Hugh Owen Thomas
- Thomas's collar (Hugh Owen Thomas)
- Thomas's manoeuvre (Hugh Owen Thomas)
- Thomas's sign (Hugh Owen Thomas)
- Thomas's splint (Hugh Owen Thomas)
- Thomas's test (Hugh Owen Thomas)
- Thomas's wrench (Hugh Owen Thomas)
Biography of Hugh Owen Thomas
Hugh Owen Thomas has been called "the father of British Orthopaedics". He came from a family of bone-setters which descended from the survivor of a shipwreck in 1745 off the north-west coast of the island of Anglesey in North Wales. One of the survivors became a bonesetter, starting a family tradition whose secrets were passed down from father to son for generations. By the middle of the nineteenth century, Evan Thomas, aged 19 and a grandson of the original survivor, had moved to Liverpool to work amongst the seafarers and dockers, but he was finding that the practice of bonesetting, however successful as a treatment, was causing him to be brought to court. There was much jealousy on the part of the orthodox practitioners in the city and, although he never lost a case, he resolved that his sons should train and qualify as doctors, which is what all five of them did.
Hugh was apprenticed to his uncle, Dr. Owen Roberts at St Asaph in North Wales for four years and then studied medicine at the University of Edinborgh and University College, London. He qualified MRCS in 1857 and then returned to Liverpool to help his father, but two years later he moved to another part of the city to set up his independent practice. He was a general practitioner in the slums of Liverpool most of his professional life, treating the poor rather than the affluent Victorian middle classes. He concerned himself primarily with orthopaedic suergery, and is considered the founder of orthopedic surgery in Britain.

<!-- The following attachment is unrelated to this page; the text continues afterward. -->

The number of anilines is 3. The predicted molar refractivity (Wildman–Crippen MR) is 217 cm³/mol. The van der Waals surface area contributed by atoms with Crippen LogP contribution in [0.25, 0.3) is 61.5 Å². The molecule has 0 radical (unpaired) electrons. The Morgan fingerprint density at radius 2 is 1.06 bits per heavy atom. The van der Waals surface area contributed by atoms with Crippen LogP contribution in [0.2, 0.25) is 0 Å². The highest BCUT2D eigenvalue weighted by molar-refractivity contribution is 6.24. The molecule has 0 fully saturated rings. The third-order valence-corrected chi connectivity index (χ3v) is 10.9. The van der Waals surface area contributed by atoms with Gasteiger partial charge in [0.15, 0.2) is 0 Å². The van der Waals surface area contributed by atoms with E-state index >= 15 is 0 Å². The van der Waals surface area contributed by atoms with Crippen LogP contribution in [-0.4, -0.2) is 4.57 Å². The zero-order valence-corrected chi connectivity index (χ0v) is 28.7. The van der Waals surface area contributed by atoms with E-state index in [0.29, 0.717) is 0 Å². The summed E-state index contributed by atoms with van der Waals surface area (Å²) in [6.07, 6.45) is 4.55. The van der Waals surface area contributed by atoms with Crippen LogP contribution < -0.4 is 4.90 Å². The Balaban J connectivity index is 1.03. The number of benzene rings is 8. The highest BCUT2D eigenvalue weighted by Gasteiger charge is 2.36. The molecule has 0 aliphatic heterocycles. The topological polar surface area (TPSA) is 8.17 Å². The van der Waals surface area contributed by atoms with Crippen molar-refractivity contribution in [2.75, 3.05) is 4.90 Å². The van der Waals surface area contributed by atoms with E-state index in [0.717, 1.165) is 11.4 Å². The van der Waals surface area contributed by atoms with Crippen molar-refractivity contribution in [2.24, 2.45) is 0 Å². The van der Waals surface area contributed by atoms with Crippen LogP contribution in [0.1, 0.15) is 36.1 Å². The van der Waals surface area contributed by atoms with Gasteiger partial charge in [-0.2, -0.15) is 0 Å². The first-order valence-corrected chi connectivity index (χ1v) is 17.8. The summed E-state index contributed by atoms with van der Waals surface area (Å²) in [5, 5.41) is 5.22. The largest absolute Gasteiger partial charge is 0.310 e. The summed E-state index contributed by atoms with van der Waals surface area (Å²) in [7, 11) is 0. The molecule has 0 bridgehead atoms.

In the treatment of tuberculosis and fractures, Thomas strongly advocated the use of rest which should be 'enforced, uninterrupted and prolonged'. The Thomas Test demonstrated the need to keep the spine flat on the bed when examining for hip deformity. For inflamed joints, he made splints that kept the limbs motionless while allowing the patient to walk. His 'Thomas Splint' was introduced to the battlefields of the First World War by his nephew, Sir Robert Jones, and was credited with cutting the death rate from compound fractures from eighty per cent to twenty per cent. The splints were manufactured in his own workshop by both a blacksmith and a saddler. He also invented a wrench for the reduction of fractures and an osteoclast to break and reset bones, as well as a collar for tuberculosis of the cervical spine.
Hugh Owen Thomas was a thin and nervous child who was somewhat delicate. His peculiar temperament in adulthood led many to ignore him and his immense contributions to Orthopaedic Surgery during his lifetime. He could not even work with his father and never held a hospital appointment. The people of Liverpool knew Thomas as a short and quick man, only a few inches over five feet, who always wore a black coat buttoned up to the neck and a sailors cap pulled over a damaged eye. A cigarette was also seen constantly in his mouth. He treated all his patients at his home. His practice was so busy that he started his rounds at five or six in the morning and never left his home for other than professional purposes. The only exception to this were the three times a year when he visited his mother's grave.
Thomas would designate Sunday as his "free day", when hundreds of patients from all over the countryside besieged Nelson Street in the morning, filling the house to overflowing and the surrounding streets with carriages and invalid chairs.